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The weight of ritual: Classic Maya jade head pendants in the round

  • Christina T. Halperin (a1), Zachary X. Hruby (a2) and Ryan Mongelluzzo (a3)
Abstract

A newly discovered jade head pendant from the Guatemalan site of Ucanal illuminates a rarely considered element of Classic Maya royal ceremonies: weight. The largest and probably the heaviest of its kind, this pendant is a rare example of Classic Maya belt ornaments. Finely carved jade ornaments symbolised the prestige and wealth of elite officials, but were also metaphors for the weighty burdens of office. This paper considers the phenomenological role of jade jewellery, which would have encumbered Maya royalty greatly during public ceremonies. While such a perspective underscores the ritual work of elites, an analytical focus on weight also highlights the anonymous people who carried burdens.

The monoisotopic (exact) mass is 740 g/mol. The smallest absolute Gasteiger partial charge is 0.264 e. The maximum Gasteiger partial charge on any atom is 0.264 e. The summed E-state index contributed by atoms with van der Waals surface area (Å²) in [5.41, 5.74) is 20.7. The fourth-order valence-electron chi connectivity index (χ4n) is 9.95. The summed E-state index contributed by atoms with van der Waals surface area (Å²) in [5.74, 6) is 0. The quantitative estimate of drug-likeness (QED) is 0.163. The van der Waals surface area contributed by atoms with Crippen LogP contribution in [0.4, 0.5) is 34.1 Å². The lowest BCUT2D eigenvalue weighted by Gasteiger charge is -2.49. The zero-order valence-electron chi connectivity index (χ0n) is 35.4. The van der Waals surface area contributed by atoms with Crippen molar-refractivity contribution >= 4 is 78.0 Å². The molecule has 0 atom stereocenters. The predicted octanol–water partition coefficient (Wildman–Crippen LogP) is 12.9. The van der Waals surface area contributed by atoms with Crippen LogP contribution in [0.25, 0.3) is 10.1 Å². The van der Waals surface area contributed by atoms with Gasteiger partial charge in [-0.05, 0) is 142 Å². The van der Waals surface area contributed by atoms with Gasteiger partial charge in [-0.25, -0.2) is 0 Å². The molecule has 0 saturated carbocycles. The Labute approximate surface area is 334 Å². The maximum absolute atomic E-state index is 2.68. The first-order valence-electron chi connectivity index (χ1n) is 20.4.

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*Author for correspondence (Email: christina.halperin@umontreal.ca)
References
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Antiquity
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